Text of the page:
Driver Fatigue Leads to Car Accidents

The pace of modern life only increases, and people are cramming more into a day than ever before. Some of our neighbors are working two or even three jobs just to keep the lights on, while others are packing a full course load at a nearby school or university while working full time. With a limited number of hours in each day, many people are cutting into their normal sleep schedule. And the result is a predictable increase in the number of fatigue-related car accidents.

Please call Correll Law Firm today to speak with a Winchester car accident lawyer about your accident. You deserve maximum compensation to cover the cost of repairing your vehicle, as well as medical care. We can hold a fatigued driver legally accountable if they crashed into you.

How Big of a Problem is Drowsy Driving?

We hear less in the media about the dangers of drowsy driving compared to drunk driving. But studies have shown that fatigued drivers are about as dangerous.

The Centers for Disease Control (CDC) has found that:

  • About 4% of adults reported falling asleep while driving in the past 30 days.
  • Drowsy driving contributed to 91,000 crashes in 2017, causing 50,000 injuries.
  • In 2017, roughly 800 people were killed in drowsy driving accidents.

These numbers probably underplay the frequency of drowsy driving crashes. Often, drivers will blame some other factor, like “confusion” or “losing control” instead of admitting they nodded off behind the wheel. Police attribute other accidents solely to alcohol, but they could also be classified as drowsy driving accidents, since alcohol induces fatigue. Someone who is already sleep deprived is at a greater risk of falling asleep after a couple of drinks.

Fatigued Driving is Avoidable

The good news is that we don’t have to live with the risk of drowsy driving accidents. It is entirely possible to stamp out drowsy driving, but we need people to commit to public safety.

Adults need at least 7 hours of sleep at night to feel fully rested. Of course, some people don’t have good sleeping habits. They toss and turn all night, so although they might be in bed for 7 or 8 hours, they spend only a couple sleeping. Other adults are suffering from sleep apnea, which causes them to wake up continuously in the night and leaves them feeling tired in the morning. Sleep apnea can lead to nodding off behind a moving vehicle.

Teenagers need more sleep—at least 8 hours—but many of them are getting by on 2 or 3. Unsurprisingly, teens are at increased risk of a fatigue-related crash.

We realize many people are sleeping less because they are working more. It’s a difficult trade-off. Still, people should try to sleep as much as they can. And nobody should drive if they are too tired.

How Do Drowsy Drivers Cause Accidents?

One common problem is falling asleep behind the wheel, even for a couple of seconds. An unconscious driver won’t see the intersection coming or a pedestrian crossing the street. Unsurprisingly, they can smash straight into other motorists or pedestrians. They might even drift over the center line and cause a head-on collision.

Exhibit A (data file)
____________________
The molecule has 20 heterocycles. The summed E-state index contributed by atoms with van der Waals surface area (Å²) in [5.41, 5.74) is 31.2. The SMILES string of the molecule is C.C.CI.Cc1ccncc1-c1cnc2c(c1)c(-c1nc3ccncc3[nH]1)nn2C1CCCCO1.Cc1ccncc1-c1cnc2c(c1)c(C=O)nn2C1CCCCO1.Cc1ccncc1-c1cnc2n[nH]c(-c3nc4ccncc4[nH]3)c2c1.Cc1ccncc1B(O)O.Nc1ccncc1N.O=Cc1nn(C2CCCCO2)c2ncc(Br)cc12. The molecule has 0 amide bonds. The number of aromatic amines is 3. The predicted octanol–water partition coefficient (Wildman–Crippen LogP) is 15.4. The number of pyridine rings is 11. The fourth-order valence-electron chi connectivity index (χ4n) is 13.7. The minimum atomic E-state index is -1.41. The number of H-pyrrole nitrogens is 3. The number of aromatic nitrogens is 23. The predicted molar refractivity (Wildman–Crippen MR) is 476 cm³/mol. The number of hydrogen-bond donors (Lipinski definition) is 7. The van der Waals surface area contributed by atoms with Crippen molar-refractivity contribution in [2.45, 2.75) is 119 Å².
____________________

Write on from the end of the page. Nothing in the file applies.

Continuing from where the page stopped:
Tired drivers also suffer from blurred vision and might not see as well, especially at night. Other drivers make poor choices while driving because they are too tired to think clearly.

Fatigue can also make the side effects of alcohol or even prescription drugs worse. Someone operating with a sleep deficit might end up falling asleep because they took an antihistamine, whereas a fully-rested person would not.

Unfortunately, there is no way to keep tired people away from a car. We have technology to prevent intoxicated individuals from driving, but the exhausted have free rein to get behind the wheel and drive.

Caffeine Is an Imperfect Solution to Fatigue

When people feel the signs of fatigue—yawning, blinking, and nodding off—they might pull over and buy a big coffee to counteract their drowsiness. Will it work?

In one sense, yes: a cup of coffee can keep a tired driver awake. In fact, research has shown that a cup of coffee can substantially reduce the number of errors behind the wheel. The pick-up is temporary, however. And you should not have a lot of sugar, which can cause you to “crash” and feel even more tired.

Of course, caffeine cannot counteract more extreme forms of sleep deprivation. A study has shown that it can temporarily improve reaction time but will not eliminate all errors. Ultimately, you can only rely on caffeine so much to stay awake while driving before you need to pull over and get a good night’s sleep.

What to Do after a Drowsy Driving Accident

If you were struck by a driver you believe is tired, document the crash as best you can. Remember to call the police, who can come to investigate and ask questions. They might even ticket the driver for reckless driving. At a minimum, you will get a police report.

You should also document your perceptions of the driver. Is he yawning all the time? Struggling to stand up? Or did he go lie down in his car and fall asleep as you waited for the police to arrive? These are all signs of fatigue.

Note whether the driver says anything about being tired or getting off a long shift at work. Statements like these can help your legal team pinpoint driver fatigue as the cause.

Driving with inadequate sleep is a form of negligence, which renders the motorist responsible for the collision. You should not have to shoulder the cost of your Winchester car wreck when someone without adequate sleep collides with you.

Call Our Law Firm

Correll Law Firm has handled many types of car wrecks, including drowsy driving accidents. Whether the driver fell asleep or was too tired to see clearly, they should cover the cost of your accident. Give our law firm a phone call. Correll Law Firm can negotiate a settlement for your Winchester car accident, allowing you to focus on healing.